According to Shumin Yuan and colleagues from the Affiliated Cancer Hospital of Zhengzhou University and Henan Cancer Hospital in Zhengzhou, China, metastatic malignant melanoma is associated with very poor prognosis, partly due to resistance against conventional chemotherapies. The researchers conducted a phase II trial to assess the safety and efficacy of apatinib, an oral anti-angiogenesis inhibitor, in patients with recurrent advanced melanoma. According to their article, published in The Oncologist, reported that “apatinib showed antitumor activity as a second- or above-line therapy in patients with malignant melanoma,” with manageable toxicity.
The single-arm trial enrolled 15 patients with melanoma from one center to receive apatinib 500 mg daily. Patients had received at least one first-line therapy for advanced melanoma and subsequently recurred. The primary measure of the study was progression-free survival, while secondary endpoints included objective response rate (ORR), disease control rate (DCR), and overall survival (OS).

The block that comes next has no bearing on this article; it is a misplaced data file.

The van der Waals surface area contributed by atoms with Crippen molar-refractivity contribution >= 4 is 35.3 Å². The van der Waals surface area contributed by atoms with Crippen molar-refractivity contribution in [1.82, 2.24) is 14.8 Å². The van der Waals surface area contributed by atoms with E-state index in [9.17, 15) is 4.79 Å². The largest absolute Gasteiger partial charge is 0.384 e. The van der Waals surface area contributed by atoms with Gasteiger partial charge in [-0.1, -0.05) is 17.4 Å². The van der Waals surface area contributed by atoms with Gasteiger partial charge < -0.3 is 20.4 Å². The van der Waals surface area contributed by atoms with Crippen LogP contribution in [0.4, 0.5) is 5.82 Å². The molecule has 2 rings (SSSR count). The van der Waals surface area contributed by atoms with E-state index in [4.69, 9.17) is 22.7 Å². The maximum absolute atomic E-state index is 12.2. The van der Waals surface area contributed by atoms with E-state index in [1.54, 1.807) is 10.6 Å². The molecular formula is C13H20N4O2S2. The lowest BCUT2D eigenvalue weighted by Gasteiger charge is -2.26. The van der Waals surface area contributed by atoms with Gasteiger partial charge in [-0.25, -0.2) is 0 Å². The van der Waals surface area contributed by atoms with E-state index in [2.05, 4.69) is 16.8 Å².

Among the 15 patients treated with apatinib, the median PFS was 4.0 months. According to the study’s authors, there were two major objective responses (13.3%), and eleven patients had stable disease with a DCR of 86.7%. The cohort had a median OS of 12.0 months. Additionally, the most common treatment-related adverse events (TRAE) of any grade were hypertension (80.0%), mucositis oral (33.3%), hand-foot skin reaction (26.7%), liver function abnormalities (20.0%), hemorrhage (20.0%), and diarrhea (20.0%). The only grade III or higher TRAE was hypertension and mucositis in two patients. No treatment-related deaths were recorded.
Overall, the study’s authors judged apatinib to have a manageable toxicity profile and clinical antitumor activity in patients with recurrent or refractory melanoma, potentially representing a much needed second-line treatment for patients who fail conventional platinum-based chemotherapy.